My Art/Design Workflows for MINDBURNERS


This is the last week to back my new cyber-occult dungeon runner card game, MINDBURNERS, which is currently 394% FUNDED on Kickstarter! It’s doing really well, but I’m hoping to make a final big push at the end and hit the finish line going strong!

Since a lot of people have commented about how much they dig the art for this game, I figured that might be fun to talk about a bit. Here’s some shop talk:

So…I don’t consider myself much of a “proper” artist, but the art for MINDBURNERS is something I spent a  lot of time on and am very proud of. For fellow creative folks out there, I wanted to share more detail about the workflows and tools I used for creating the game’s art style.

 Inspiration and Ideas

As I’m developing ideas for the look of any game I’m working on, I almost inevitably start a Pinterest board to pin ideas to. Before I started using it more, I thought Pinterest was just for pics of cute puppies, food recipes, etc — but it’s actually an INCREDIBLE tool for getting ideas, inspiration, and reference imagery to help shape the look of a game.

Here’s a screen grab from some of the pins on my MINDBURNERS art reference board. The cool thing about Pinterest is that once you start a board, you can click on images you like and it’ll show your EVEN MORE images related to that. Then, after a while, it’ll start feeding you related images all the time, which makes it easy to very quickly smash together lots of ideas to help inform the look of your project.

Creating the Art: Procreate + Apple Pencil

One of the reasons I used to struggle with art, is that I’m a bit of a perfectionist. Once I ink something, it feels so permanent, and it bothers me if I make little mistakes and can’t fix them. Getting an iPad, an Apple pencil, and Procreate basically took all of that out of the equation, making it a lot easier for me to tinker and tune and iterate until something feels “just right.”

Procreate has a lot of different pen and pencil tools, and is super flexible for zooming in and out of your image and turning things around to make it easier to get a good angle on what you’re drawing. Working in layers also lets me drop in reference imagery for ideas, do some rough sketches, drop in inks, and then color all on separate layers which I can go back and fine tune if needed.

I started out by making a template that gives me a rough idea of where I need to avoid putting important art elements (to make room for the icons and graphic design that comes later in the process). I draw the art at a MUCH larger scale than it’ll be on the final cards, since having the flexibility to shrink things down and makes it much easier during the layout process.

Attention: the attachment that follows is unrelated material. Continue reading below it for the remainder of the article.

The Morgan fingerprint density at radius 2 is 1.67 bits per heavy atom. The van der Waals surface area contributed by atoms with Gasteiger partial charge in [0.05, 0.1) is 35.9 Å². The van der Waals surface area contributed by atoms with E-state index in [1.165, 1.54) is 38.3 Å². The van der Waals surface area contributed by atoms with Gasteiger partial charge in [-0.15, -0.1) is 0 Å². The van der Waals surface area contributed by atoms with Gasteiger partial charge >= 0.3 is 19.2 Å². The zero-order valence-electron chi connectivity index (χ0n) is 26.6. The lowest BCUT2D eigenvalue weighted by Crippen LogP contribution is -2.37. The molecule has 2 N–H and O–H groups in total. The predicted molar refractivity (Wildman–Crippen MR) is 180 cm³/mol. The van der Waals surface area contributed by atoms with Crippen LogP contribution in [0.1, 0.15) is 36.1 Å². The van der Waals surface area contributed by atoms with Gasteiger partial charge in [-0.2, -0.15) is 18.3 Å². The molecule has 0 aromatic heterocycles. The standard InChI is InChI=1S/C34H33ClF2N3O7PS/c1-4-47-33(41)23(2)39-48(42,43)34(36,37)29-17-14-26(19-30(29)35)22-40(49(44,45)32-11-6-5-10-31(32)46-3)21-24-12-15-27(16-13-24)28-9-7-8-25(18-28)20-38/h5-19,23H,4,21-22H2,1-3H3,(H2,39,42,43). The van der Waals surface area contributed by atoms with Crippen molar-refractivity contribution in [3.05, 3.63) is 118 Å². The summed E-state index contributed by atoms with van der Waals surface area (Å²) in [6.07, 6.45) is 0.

Since you can erase ink like anything else using Procreate, I settled into starting straight out in drawing with inks for this project. Here’s a look at one of the pieces of card art with just inks:

Once I’ve got the inks done, I’ll start to experiment with color. Interestingly, MINDBURNERS originally started as a digital game I was developing using Game Maker Studio. I incorporate a lot of thematic ideas into this card game version, though it’s a completely different animal. The stark color palette was one of the big things I carried over into this project.

Using a limited color palette was a lot of fun, as it forced me to experiment and color things in ways that might be a bit odd, but I think it worked out fairly well. Here’s that same card art with color:

Graphic Design and Layout (Affinity Designer)

Once a card is all arted up, I’ll export it as a high-resolution PNG file that I can import into my graphic design layout software of choice…Affinity Designer. Its capabilities and workflows are fairly similar to Adobe InDesign, except you only have to buy it once (Gahhhhh! Blasted subscription model garbage!).

Being able to export everything in a very clean digital way saves me TONS of time of having to sketch, draw, ink, scan, and then cleanup art. Going digital has basically sped up every aspect of my art and design process.

I do my basic card layouts using vector art and basic shapes initially, then I’ll drop in icons, text, and other elements before finally adding the art. Once I drop in the final art for the card, I’ll shrink it down and nest it in a layer inside the main card art shape, so that the edges of the art spill out into nothingness but are easily contained in the card itself. Neat and tidy. Here’s what that looks like:

Then once everything is all neat and tidy, I’ll export it out and then I can make additional adjustments as needed when I drop it into the layout guide template for the manufacturer.

So yeah! That’s my art process for most projects, and MINDBURNERS in particular. It’s a fairly intuitive workflow. I was able to bash out about 4-5 cards a day, once I got into a groove. I took me a few weeks of off and on arting to finish all the art, but it all came together fairly quickly.

Thanks again for your support! Please consider backing the game on Kickstarter Today!


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